Sunday, July 28, 2019

Sunday, July 28, 2019, Christopher Adams


Welcome back to me. Every week I say to myself, how can I possibly write any reviews of interest after Frannie has dazzled us with a week of humor and delight? Perhaps if I drank one of Horace's famed NEGRONIS, I'd be more apt to dazzle. Alas, I prefer CHAMPAGNE. Quite the tipsy corner there in the SW!

I do love a themed puzzle that keeps me guessing until the revealer shows up, and this puzzle did exactly that. The theme answers are nicely spaced along a mirror axis of symmetry down the center of the grid, with the revealer, MIXEDMETAPHORS coming at the very bottom. And in fact, each theme answer contains inside of it an anagram of the word "metaphors." ATMOSPHERE comes the closest to being a perfect anagram, adding only an extra E.

Note that in each case, the anagram is contiguous within the overall theme answer. That's impressive. For example, CHRI[STOPHERMA]RLOWE. Now, was he truly a collaborator with William Shakespeare? There appears to be some meaningful evidence that he wrote parts of Henry VI 1-3. On the other hand, he clearly died in 1593, so his collaboration after that time must have been limited at best, we suppose. The best part of this is that the theory that Marlowe wrote all of Shakespeare's plays is called the Marlovian theory (this is an obscure reference that only Horace and Frannie will get, but you must pardon the occasional inside joke).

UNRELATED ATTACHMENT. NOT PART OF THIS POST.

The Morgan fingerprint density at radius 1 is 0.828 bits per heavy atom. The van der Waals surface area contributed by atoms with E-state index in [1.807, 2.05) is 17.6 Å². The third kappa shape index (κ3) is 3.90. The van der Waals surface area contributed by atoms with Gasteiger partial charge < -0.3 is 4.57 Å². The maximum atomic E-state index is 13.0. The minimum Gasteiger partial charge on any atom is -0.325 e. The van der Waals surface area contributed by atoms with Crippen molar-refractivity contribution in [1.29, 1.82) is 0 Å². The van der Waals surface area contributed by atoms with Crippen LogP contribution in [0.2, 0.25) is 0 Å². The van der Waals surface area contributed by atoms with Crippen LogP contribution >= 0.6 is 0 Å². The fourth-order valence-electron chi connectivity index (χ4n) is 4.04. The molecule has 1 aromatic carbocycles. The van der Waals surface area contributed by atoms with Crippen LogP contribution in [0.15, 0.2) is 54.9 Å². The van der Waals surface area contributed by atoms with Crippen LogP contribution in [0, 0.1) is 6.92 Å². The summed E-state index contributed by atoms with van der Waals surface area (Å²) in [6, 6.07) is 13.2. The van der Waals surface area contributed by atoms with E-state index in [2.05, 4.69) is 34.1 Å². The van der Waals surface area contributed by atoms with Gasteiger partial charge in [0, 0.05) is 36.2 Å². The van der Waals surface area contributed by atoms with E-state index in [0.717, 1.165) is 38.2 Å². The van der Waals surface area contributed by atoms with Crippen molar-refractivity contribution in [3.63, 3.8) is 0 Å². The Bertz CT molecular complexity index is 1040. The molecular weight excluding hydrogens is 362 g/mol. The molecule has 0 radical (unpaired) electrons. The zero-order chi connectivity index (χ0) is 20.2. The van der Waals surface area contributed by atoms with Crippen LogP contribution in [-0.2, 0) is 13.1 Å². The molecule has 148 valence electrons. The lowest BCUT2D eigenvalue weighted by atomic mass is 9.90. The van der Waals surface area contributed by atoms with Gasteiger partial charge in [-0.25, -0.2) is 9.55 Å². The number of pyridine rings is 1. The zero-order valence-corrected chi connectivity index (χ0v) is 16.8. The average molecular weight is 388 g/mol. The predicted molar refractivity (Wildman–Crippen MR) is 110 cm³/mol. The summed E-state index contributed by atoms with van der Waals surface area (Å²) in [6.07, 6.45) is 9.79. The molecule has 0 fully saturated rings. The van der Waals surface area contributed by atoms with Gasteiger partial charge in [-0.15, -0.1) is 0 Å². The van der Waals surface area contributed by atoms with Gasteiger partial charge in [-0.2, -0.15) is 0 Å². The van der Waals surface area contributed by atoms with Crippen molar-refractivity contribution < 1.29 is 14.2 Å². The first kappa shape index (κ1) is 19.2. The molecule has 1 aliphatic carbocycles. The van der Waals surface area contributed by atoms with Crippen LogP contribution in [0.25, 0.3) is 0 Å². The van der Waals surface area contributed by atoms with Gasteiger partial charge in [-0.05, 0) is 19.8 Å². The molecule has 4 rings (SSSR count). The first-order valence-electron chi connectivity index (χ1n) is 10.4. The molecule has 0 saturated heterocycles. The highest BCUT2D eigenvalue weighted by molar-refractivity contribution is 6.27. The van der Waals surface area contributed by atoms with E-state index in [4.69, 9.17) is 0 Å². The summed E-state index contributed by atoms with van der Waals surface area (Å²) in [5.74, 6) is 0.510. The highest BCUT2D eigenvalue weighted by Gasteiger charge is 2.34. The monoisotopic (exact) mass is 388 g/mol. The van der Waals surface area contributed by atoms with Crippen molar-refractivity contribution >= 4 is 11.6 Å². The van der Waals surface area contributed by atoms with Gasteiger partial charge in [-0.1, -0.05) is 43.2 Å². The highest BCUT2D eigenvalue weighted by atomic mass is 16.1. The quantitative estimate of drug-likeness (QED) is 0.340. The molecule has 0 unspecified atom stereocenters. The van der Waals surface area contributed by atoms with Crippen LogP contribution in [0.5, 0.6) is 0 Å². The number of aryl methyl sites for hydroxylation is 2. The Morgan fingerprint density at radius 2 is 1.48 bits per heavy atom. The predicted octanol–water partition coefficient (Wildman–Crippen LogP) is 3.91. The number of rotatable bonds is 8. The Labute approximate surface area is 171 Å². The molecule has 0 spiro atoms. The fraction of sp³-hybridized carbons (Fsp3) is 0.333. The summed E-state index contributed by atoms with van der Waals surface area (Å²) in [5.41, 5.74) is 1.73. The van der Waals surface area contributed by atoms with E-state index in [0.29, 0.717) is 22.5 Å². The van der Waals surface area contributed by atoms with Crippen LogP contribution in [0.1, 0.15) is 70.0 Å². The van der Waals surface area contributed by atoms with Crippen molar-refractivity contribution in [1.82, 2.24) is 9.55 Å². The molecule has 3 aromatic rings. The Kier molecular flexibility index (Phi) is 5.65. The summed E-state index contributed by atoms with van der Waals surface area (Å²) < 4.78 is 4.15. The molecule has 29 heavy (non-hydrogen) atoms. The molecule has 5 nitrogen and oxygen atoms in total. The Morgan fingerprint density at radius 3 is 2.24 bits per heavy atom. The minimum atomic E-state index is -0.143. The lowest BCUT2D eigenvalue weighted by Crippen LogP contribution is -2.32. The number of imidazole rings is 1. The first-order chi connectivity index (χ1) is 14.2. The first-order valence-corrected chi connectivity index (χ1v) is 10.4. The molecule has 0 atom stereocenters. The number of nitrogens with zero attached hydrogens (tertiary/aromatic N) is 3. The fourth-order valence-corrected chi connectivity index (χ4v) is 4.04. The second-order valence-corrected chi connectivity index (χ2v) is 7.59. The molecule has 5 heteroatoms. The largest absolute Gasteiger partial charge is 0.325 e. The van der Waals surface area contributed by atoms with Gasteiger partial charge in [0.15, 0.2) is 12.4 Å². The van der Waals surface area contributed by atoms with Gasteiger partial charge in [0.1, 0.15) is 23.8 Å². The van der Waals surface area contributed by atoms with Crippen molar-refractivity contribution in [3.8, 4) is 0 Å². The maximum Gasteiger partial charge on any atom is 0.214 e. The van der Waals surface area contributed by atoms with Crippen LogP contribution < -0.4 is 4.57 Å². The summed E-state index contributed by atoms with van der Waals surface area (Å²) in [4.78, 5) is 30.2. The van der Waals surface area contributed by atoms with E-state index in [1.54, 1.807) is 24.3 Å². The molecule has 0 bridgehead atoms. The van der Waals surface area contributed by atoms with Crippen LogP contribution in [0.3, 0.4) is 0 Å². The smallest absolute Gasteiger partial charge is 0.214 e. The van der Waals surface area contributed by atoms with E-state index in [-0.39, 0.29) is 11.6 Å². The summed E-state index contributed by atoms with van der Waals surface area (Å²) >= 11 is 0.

In any case, the theme gets a huge thumbs up. What about the fill? Well, there's very little I'd be inclined to flush down the TOLET. Examples here would include REKEY, odd partial ORA (why not clue it with reference to Spanish?), SETA, and the peculiar 50A: "In case you didn't hear me ..." (ISAID).

Otherwise, look at all those bonus long down answers, like BLANKSTARE, PAXROMANA, and PRENUPTIAL in its full form. I also liked the references to LORDE, SONDHEIM, and THEMASK.

Amusement was also to be had, such as at 60A: Pompous pronoun (ROYALWE), 91A: It's all downhill from here (ACME), and 68D: One of two in "The Grapes of Wrath" (IAMB). That was a tough clue!

A nice start to the week. Let's keep puzzling, shall we?

- Colum


  1. Thank you for clarifying the theme! I raced through this this morning before heading out to Boswords, and I never really understood what the heck was going on. That is very clever indeed!

    There was a time I considered myself a Marlovian (although I always pronounced it with an unvoiced V), but I have since decided to stop caring about who wrote them. It's just not that important. The work is the work.

    p.s. TOLET in your review made me LMAO.

  2. 30:56
    A fine puzzle that I finished, on paper, in just about the amount of time that I like for a Sunday. But like Horace, I raced through not worrying about the theme, but it is a nice one. Extremely amusing 83A Place where musical talent may be wasted? (KARAOKEBAR), even with the question mark.

  3. The clue for IAMB was delightful and I found it only medium hard although I guess that's because I had --MB by then.